Fermentation of Vinegar

Last Updated on January 22, 2020 by Sagar Aryal

Fermentation of Vinegar

Fermentation is the metabolic process by which organic molecules are converted into acids, gases or alcohol in the absence of oxygen.

Types of Fermentation

  1. Lactic acid fermentation.
  2. Alcoholic fermentation.

Read also: Design of a Fermenter (https://thebiologynotes.com/design-of-a-fermenter)

Vinegar

Vinegar is an aqueous solution of acetic acid and trace chemicals that may include flavoring. The residual ethanol content must be less than 0.5 % in wine vinegar and less than 1% in other vinegar.

  • The word “vinegar” is derived from French ‘vinaigrea word that simply means “sour wine”.
  • Although acetic acid is the primary constituent of vinegar aside from water, acetic acid is not vinegar.
  • Vinegar contains many vitamins and other compounds not found in acetic acids such as riboflavin, vitamin B-1 and mineral salts from the starting material that impart vinegar with its distinct flavor.

Substrates

  • Wine (white, red, sherry wine),
  • Apple cider
  • Fruits
  • Musts
  • Malted barley

Microorganisms used in Fermentation of Vinegar

  • Species of Acetobacter and Gluconobacter.
  • Acetobacter oxidizes vinegar to CO2 and H2O, hence differs from Gluconobacter.
  • But Acetobacters are better acid producers.

Types of Vinegar

The main types of vinegar are as follows:

  • White vinegar:

    It is prepared from grain-based ethanol or laboratory-produced acetic acid and then diluted with water. It is used for pickling and household cleaning.

  • Apple Cider Vinegar:

    It is prepared from apple cider. It has a golden brown color.  Apple cider vinegar is best for salads, dressings, marinades, condiments, and most general vinegar needs.0.03% ethanol.

  • Balsamic Vinegar:

    It is prepared from Trebbiano. It has a dark brown appearance. Balsamic’s flavor is so intricate that it brings out the best in salty foods such as goat cheese, astringent foods such as spinach, and sweet foods such as strawberries.

  • Cane Vinegar:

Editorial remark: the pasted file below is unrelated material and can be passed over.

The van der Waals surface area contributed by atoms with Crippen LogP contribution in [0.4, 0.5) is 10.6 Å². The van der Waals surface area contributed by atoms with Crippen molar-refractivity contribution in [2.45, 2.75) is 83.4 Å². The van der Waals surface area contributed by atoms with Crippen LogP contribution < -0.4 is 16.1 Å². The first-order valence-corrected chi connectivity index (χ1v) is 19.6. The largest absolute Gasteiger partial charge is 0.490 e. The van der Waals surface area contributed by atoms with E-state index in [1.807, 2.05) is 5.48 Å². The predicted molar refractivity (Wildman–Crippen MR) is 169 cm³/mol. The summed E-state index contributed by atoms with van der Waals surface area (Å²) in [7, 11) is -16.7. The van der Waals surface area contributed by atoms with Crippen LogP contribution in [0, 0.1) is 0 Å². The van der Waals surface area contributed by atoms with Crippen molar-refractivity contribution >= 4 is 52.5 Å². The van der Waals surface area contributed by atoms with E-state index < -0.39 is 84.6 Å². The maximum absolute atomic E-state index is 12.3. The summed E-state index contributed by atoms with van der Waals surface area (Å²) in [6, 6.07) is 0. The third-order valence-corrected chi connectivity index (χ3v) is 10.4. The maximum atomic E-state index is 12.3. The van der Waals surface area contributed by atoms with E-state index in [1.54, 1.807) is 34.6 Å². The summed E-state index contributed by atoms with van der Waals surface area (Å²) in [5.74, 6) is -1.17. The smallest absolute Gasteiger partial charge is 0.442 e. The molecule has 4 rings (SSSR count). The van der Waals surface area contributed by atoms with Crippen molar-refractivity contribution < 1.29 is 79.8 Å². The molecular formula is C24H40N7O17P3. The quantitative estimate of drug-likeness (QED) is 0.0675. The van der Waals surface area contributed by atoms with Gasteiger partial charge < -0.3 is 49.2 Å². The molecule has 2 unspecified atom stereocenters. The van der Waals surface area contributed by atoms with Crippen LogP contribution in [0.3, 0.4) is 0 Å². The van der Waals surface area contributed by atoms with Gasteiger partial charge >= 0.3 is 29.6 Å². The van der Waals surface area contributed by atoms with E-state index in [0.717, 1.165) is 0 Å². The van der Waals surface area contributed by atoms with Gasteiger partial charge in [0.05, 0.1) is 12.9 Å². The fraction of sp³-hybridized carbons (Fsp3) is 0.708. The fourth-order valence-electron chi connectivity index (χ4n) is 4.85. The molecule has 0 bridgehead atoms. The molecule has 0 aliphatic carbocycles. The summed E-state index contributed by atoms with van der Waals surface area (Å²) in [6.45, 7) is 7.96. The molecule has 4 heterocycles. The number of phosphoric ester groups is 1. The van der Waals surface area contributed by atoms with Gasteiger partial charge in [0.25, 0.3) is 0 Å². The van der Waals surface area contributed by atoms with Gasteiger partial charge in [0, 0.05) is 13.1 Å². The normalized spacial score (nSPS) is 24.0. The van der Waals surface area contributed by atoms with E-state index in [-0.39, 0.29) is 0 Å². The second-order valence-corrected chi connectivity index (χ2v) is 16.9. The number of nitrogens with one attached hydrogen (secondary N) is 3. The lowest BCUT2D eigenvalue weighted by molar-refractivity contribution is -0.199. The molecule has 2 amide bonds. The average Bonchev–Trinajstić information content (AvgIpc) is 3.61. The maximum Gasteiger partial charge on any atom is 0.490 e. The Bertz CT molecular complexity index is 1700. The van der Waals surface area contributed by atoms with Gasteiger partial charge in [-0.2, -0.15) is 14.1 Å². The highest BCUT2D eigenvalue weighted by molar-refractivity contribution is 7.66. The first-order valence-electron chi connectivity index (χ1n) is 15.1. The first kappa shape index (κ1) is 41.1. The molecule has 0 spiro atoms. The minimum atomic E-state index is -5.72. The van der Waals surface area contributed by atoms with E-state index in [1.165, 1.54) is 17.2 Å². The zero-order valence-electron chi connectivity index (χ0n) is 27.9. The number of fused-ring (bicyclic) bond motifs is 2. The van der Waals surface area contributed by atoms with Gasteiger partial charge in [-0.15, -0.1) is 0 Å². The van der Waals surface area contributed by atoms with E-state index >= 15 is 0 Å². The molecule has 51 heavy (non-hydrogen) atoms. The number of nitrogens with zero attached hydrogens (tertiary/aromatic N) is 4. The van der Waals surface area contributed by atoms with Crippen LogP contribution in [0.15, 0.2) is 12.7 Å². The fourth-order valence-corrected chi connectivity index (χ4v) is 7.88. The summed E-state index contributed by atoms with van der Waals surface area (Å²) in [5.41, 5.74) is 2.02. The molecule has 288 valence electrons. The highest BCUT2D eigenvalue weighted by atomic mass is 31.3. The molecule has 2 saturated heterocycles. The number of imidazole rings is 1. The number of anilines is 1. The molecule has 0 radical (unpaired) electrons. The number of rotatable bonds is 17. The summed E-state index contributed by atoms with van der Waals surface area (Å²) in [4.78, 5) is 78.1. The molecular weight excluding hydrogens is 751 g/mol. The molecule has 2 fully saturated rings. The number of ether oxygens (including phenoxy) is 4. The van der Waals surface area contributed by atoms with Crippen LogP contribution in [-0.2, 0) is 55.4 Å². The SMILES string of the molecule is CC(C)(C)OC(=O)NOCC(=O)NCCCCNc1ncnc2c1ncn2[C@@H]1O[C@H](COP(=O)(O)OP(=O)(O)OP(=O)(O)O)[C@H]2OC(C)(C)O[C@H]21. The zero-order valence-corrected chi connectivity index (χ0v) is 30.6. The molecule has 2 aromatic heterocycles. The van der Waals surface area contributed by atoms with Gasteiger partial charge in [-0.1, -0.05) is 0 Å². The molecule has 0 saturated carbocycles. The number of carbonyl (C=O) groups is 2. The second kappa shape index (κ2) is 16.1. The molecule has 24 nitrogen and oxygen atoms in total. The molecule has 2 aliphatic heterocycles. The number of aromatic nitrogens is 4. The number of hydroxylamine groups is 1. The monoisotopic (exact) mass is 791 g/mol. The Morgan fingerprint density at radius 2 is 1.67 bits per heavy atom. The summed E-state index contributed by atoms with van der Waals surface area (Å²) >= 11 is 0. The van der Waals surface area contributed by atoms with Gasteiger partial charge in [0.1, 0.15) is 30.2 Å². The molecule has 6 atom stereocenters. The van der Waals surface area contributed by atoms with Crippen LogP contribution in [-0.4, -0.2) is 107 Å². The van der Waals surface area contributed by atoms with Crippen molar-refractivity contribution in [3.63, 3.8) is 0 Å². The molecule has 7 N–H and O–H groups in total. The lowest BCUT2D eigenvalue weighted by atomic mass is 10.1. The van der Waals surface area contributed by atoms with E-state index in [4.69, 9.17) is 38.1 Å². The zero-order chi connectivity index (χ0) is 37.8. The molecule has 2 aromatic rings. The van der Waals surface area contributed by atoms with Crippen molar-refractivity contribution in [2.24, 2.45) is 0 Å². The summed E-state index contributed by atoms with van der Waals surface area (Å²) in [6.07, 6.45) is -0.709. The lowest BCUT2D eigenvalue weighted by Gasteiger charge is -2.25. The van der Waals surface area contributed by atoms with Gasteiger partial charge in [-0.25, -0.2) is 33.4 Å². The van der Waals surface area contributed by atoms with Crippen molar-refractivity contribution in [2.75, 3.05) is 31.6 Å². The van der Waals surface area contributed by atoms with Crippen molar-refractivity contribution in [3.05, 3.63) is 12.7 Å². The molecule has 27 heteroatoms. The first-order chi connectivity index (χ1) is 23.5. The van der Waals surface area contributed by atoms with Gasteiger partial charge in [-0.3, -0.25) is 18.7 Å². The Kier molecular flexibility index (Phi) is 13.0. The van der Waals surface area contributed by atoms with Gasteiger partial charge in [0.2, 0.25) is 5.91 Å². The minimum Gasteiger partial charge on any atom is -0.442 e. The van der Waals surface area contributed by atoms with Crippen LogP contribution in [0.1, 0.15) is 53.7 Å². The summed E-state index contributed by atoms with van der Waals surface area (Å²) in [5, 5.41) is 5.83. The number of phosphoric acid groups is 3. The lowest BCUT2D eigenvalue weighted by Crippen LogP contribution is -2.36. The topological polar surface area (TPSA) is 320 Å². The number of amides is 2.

It is prepared from sugar cane juice. It is dark yellow to golden brown color.

  • Coconut Vinegar

    prepared from coconut water. It is cloudy white in appearance with a sharp, acidic, slightly yeasty taste. It is used in South Asian cooking and is essentially important to Thai and Indian dishes.0.42% ethanol.

  • Rice Vinegar:

    Clear or very pale yellow, rice vinegar originated in Japan, where it is essential to sushi preparation, popular in Asian cooking and is great sprinkled on salads and stir-fry dishes.0.68%

  • Date Vinegar:

    prepared from dates.

  • Distilled Vinegar:

    prepared by fermentation of distilled alcohol.

  • Fruit Vinegar:

    made from fruit wines.

  • Sherry Vinegar:

  • It is mature under the full heat of the sun in wooden barrels and has a nutty sweet taste.

Other are potato vinegar, malt vinegar, molasses vinegar, honey vinegar, special vinegar, etc.

Fermentation of Vinegar

Image Source: doi: 10.20944/preprints201612.0007.v1

Methods of Vinegar Fermentation

Vinegar is a product of two-stage fermentation. In the first stage, yeast converts sugars into ethanol anaerobically. In the second ethanol is oxidized to acetic acid aerobically by bacteria of genera Acetobacter and Gluconobacter.

There are three methods of vinegar fermentation.

  • Orleans Method
  • Generator Method
  • Submerged Method

1. Orleans Method

One of the earlier and slower methods of creating high-quality vinegar. This method involves the fermentation of vinegar inside a container/barrel.

  • Wooden barrels are laid on their sides and bungholes are drilled into the top side and ends of barrels. The topside is plugged with a stopper.
  • The alcohol poured into the barrel via long-necked funnels inserted into holes. The mother of vinegar is added at this point.
  • The mother of vinegar is a gooey film that appears on the surface of the alcohol products as it is converted to vinegar. It contains the highest concentration of Acetobacters. It skimmed off the top and added to subsequent barrels of alcohol to spread the formation of vinegar.
  • The barrel is filled to a level just below holes on ends.
  • Nettings or screens are placed over holes to prevent insects from getting into barrels.